The Silent Sports Trade: Sex Trafficking

I am an athlete, I am a fan, and I am a woman.

As an athlete, I celebrate. I celebrate the skills and lessons I learned on the field (and truth be told, sitting on the bench).

As a fan, I cheer. I cheer because I love the feeling of solidarity and community that comes from a shared commitment to a local or professional sports team.
 

Ziba (center) after finishing the Casablanca Course Feminine – a 10K run for women – organized by Nawal el Mutawakel, the first Arab woman to win Gold at the Olympics.


But as a woman, I cringe. I cringe because I know that some of our most celebrated sporting events, from the Super Bowl to the World Cup, are also the occasion of a terrible crime: the sex trafficking of tens of thousands of women and children.

Experts estimated that as many as 10,000 prostitutes descended on last year’s Super Bowl in Miami, many of whom were trafficked. And it’s not just American football. Tekla Roberts, a trafficking survivor and anti-trafficking activist, spoke of her first-hand experience at NASCAR races and golf tournaments.

A study by the Future Group noted that during the year of the 2004 Olympics in Athens, the number of known human trafficking victims nearly doubled. With more than 2 million people trafficked each year globally, most of whom are women and girls, the problem is obviously larger than sporting events. But because of its high profile, the sports industry has a unique opportunity to address this issue.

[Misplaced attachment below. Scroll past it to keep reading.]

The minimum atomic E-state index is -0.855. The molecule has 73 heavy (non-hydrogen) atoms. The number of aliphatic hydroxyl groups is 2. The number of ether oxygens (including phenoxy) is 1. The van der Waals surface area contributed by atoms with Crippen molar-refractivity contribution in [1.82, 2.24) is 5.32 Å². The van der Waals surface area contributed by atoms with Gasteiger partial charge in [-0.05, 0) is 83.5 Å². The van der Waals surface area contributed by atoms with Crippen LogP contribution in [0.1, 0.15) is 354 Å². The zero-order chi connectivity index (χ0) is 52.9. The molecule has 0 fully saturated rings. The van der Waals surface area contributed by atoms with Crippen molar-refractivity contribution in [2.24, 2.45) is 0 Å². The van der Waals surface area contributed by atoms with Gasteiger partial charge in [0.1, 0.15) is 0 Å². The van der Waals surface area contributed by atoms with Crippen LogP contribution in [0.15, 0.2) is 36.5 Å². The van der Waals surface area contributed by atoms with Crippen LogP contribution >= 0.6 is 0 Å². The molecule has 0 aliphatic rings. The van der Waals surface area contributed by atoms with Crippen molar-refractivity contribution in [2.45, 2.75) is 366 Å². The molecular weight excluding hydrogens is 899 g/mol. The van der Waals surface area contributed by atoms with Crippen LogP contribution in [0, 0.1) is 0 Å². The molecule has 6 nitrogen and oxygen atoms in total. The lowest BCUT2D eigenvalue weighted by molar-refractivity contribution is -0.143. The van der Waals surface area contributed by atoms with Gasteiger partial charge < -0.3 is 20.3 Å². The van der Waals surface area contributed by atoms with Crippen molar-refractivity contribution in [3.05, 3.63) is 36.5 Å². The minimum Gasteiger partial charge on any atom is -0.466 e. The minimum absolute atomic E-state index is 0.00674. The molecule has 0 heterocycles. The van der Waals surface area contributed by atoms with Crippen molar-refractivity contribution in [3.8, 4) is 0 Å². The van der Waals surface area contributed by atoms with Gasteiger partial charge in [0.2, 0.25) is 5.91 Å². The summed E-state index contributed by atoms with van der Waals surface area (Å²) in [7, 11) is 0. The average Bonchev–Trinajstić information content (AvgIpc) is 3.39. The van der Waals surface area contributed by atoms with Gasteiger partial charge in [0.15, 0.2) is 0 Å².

So what are the changemakeHERS among us doing to tackle this problem? Experts in this field often point to the 4P approach to combating trafficking: prevention, protection, prosecution and policy.

There are a few interesting examples involving individual Changemakers from the sports and airline sectors. One such example is Trafficking911, which launched its “I’m not buying it” campaign around the 2010 Super Bowl. Several athletes, including Dallas Cowboy Jay Ratliffe, got behind the effort and recorded a compelling video stating “real men don’t buy sex.”

The Airline Ambassadors, the industry’s relief and development organization, partnered with the nonprofit Innocents at Risk to educate airline personnel and issue procedural guidelines for addressing suspects of trafficking on flights. Free Generation International launched its “RED Card against Trafficking” campaign in conjunction with the 2010 World Cup in South Africa, but it struggled to find corporate partnerships willing to associate their brands with this important but difficult issue.

These efforts are commendable, but to really make change in an issue that crosses sports and countries, companies need to get involved. Having worked for the past seven years in corporate responsibility at Nike, I was incredibly fortunate to broker partnerships between my company and nonprofits around the world. We focused on supporting programs that leveraged the power of sport to bring about positive social change, from women’s empowerment to conflict resolution. But it is time for us to also work with this industry to address the dark underbelly of its own events.

I look forward to hearing ideas and solutions from the community of ChangemakeHERS about how to help the sports industry realize its full potential when it comes to empowering and protecting women.


- Ziba Cranmer, Vice President
 

This post was written for and posted by Ashoka's Changemakers Idea ExChange Blog as part of its 2011 HERS Campaign in celebration of International Women's Day.

 

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